Acer beTouch E200 back view

Acer beTouch E200 back view

At the sharp end is the 3″ flush mounted WQVGA 230×320 pixel resistive touchscreen, above which is the earpiece.

Acer beTouch E200 front view

Acer beTouch E200 front view

When closed, below the screen is a call and end button flanking a 4 way navigation and selection central button.

Acer beTouch E200 keypad E200-angled-right-open

Acer beTouch E200 keypad

Open the slider and this will reveal a 12 button embedded. white backlit, keypad.




  • Cheap Windows 6.5 professional phone
  • GPS
  • 3G/HSDPA



  • No 3.5mm jack
  • Lack of Wifi
  • Poor build quality




When removed from the box for the first time the Acer looks quite nice, the chrome style banding around the case and the slightly rubberised backing of the phone means that it is comfortable in the hand, I note in the video from Matt’s unboxing that this is not a heavy device, but in my opinion it is on the heavy side at 146 grams.

I did find that the ‘flush’ fitting WQVGA wasn’t quite as flush as I would have liked, there were a few edges that sat proud of the case which proved slightly annoying, also the quality of the buttons on the bottom of the phone are not the best I have seen over the years, sharp edges and a plastic feel let down the overall aesthetics for me.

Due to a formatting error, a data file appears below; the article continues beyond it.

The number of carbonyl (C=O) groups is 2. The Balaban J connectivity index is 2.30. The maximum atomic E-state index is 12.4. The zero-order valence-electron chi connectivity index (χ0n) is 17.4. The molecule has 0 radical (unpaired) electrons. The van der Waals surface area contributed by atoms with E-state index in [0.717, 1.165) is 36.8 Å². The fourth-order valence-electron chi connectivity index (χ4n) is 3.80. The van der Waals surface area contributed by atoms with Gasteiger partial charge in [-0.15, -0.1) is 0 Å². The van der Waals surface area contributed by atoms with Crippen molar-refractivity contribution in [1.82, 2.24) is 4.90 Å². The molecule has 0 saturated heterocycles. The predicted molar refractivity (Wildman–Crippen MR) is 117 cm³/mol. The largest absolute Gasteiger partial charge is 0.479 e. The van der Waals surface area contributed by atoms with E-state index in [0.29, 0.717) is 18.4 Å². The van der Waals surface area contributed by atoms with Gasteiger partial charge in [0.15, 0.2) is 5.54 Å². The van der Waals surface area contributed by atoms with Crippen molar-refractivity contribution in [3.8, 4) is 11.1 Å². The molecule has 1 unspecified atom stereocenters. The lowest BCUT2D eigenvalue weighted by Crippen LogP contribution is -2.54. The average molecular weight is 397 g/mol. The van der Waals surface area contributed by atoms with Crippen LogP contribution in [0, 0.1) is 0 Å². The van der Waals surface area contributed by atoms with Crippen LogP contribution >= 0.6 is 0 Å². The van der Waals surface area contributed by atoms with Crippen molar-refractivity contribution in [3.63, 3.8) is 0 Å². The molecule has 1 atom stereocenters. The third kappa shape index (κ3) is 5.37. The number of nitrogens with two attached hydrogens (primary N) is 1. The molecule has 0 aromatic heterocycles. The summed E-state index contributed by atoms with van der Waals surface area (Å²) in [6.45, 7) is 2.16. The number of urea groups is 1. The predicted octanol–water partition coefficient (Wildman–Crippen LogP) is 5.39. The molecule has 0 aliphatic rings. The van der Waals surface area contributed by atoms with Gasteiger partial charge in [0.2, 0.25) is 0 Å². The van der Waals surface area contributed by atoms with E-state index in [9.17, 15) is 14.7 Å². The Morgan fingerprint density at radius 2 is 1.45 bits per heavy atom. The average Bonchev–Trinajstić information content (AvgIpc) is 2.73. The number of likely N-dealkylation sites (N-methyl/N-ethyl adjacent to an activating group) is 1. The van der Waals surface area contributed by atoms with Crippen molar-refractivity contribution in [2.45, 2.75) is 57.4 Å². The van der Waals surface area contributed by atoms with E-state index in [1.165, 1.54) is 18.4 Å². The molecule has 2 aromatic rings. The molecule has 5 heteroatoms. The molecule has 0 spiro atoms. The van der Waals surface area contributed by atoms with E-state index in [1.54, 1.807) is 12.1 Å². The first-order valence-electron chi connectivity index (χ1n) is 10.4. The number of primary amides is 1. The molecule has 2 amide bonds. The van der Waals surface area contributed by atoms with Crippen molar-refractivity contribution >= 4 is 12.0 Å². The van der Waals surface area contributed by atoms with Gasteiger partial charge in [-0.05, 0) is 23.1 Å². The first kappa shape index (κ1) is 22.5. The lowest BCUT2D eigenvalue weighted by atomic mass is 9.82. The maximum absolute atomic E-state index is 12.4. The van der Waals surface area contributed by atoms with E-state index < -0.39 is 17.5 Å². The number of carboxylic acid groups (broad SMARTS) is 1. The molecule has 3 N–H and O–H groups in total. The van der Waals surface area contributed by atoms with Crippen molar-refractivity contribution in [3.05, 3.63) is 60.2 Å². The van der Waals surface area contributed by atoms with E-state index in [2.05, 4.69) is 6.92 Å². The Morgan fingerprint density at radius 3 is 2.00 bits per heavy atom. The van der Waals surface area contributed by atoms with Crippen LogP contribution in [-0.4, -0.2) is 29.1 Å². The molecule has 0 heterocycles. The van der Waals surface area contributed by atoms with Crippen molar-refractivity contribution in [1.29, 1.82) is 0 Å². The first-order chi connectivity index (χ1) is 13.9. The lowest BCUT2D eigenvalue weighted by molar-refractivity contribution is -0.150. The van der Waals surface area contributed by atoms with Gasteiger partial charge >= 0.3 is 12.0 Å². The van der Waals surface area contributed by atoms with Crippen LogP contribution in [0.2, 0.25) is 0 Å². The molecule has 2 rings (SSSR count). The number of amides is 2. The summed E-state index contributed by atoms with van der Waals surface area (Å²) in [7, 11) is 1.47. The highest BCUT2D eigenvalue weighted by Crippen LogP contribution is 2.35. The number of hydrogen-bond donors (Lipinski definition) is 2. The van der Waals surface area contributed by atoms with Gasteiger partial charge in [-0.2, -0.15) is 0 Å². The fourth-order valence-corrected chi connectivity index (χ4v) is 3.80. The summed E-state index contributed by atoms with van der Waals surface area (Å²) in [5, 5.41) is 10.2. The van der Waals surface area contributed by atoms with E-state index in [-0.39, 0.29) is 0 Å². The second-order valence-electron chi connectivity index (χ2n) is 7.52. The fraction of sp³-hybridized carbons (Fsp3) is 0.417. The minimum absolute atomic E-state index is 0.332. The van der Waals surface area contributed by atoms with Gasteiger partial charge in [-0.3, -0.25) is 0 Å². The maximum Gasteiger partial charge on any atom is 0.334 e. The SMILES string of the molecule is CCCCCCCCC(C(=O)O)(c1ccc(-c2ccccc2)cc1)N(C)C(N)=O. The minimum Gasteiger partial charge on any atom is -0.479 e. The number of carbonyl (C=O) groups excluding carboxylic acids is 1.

The slider is solid and provides a satisfying click at either end of its travel, with very little lateral movement evident. That said, I really can’t see the point of it, the fact that the E200 has a touchscreen in place kind of made the keypad redundant, and I rarely used it at all, so the extra weight and thickness again for me seemed a little wasted. I am aware that people do like this style of device and also seeing that the Samsung Tocco Ultra has the same kind of attributes and appears popular, there is obviously a market for this style of device.

It is nice to see that Acer have left the UI alone apart from the inclusion of their home screen, which is customisable to allow you to add icons for your most used programmes. The first row being fixed and the second and subsequent rows adaptable.

WM 6.5 has been so unmolested that noticeable absences are YouTube and Google Maps, but these are easily downloaded and installed from the included ‘Marketplace’.


Once installed YouTube worked well as was easily watchable, ovbiously not to the same levels of the recent monster handsets that have been released, but useable nontheless.


Screen03 Screen04

The handset has no preinstalled navigation, but the downloaded and installed Google Maps where perfectly acceptable.